Supermodel Gisele Bundchen made news recently by giving birth to her son Benjamin in an unusual way: at home in her own bathtub. It wasn't an accident or surprise delivery; instead she did it as part of a growing trend called "water birthing," considered by some women and midwives to be a healthier, more natural alternative to traditional hospital births.
Mothers who choose water birth go through labor and delivery immersed in warm water, believing that pain will be less severe and the experience more enjoyable and relaxing. Some studies have shown that mothers who choose a water birth request fewer painkillers than women who don't, and fewer drugs translate into the perception of a safer and more natural birth.
If it's good enough for a celebrity supermodel, water birthing advocates suggest, then it's good enough for most women. But is it good for the baby?
The research isn't clear.
In a 2002 study published in the journal Pediatrics titled "Water birth: A near-drowning experience," researcher Sarah Nguyen questioned the safety of water births and described instances of infants inhaling water and feces following underwater deliveries. In a follow-up commentary, other researchers concluded, "At this point, we are convinced there is no evidence to support any benefit of underwater birth for the neonate, and plenty of evidence to suggest harm [including] the potential for drowning, hyponatremic seizure activity, infection, and pneumonia."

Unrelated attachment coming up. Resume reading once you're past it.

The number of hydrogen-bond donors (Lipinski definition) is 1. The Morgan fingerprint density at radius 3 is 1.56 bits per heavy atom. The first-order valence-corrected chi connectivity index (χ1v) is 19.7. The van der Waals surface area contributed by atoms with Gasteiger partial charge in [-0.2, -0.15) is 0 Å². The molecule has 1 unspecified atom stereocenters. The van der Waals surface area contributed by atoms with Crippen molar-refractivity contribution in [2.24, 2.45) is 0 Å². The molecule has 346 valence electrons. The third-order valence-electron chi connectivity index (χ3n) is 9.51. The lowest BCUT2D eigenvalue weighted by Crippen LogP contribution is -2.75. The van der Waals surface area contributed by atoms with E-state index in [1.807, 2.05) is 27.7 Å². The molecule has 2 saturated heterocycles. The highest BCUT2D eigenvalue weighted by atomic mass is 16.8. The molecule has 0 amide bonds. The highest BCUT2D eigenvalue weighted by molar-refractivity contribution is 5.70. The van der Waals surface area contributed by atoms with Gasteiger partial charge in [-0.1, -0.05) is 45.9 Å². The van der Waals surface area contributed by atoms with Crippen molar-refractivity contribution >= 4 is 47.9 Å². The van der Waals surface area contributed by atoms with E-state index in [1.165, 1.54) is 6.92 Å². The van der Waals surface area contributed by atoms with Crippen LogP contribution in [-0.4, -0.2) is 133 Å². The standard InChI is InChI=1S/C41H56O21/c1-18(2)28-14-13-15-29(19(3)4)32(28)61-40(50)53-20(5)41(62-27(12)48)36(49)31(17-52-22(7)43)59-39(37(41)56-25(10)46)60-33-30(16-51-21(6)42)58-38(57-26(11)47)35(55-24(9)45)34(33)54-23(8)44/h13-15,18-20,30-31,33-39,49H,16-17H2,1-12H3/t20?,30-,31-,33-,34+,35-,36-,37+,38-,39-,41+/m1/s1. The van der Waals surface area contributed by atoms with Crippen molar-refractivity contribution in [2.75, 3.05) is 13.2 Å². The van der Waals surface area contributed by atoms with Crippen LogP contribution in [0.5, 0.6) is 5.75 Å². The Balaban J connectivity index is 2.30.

The American College of Obstetricians and Gynecologists does not recommend water births, suggesting instead that children born in hospitals are safer — if for no other reason than professional medical help is immediately available in case of complications. Unless your bathtub happens to be located near a neonatal unit, emergency medical help may not be available during the baby's first minutes of life.
Of course, there is some risk to both the child and the mother during any birth, whether it occurs in a bathtub or a hospital. All births are natural, yet some births are safer than others.
Benjamin Radford is managing editor of the Skeptical Inquirer science magazine. His books, films, and other projects can be found on his website. His Bad Science column appears regularly on LiveScience.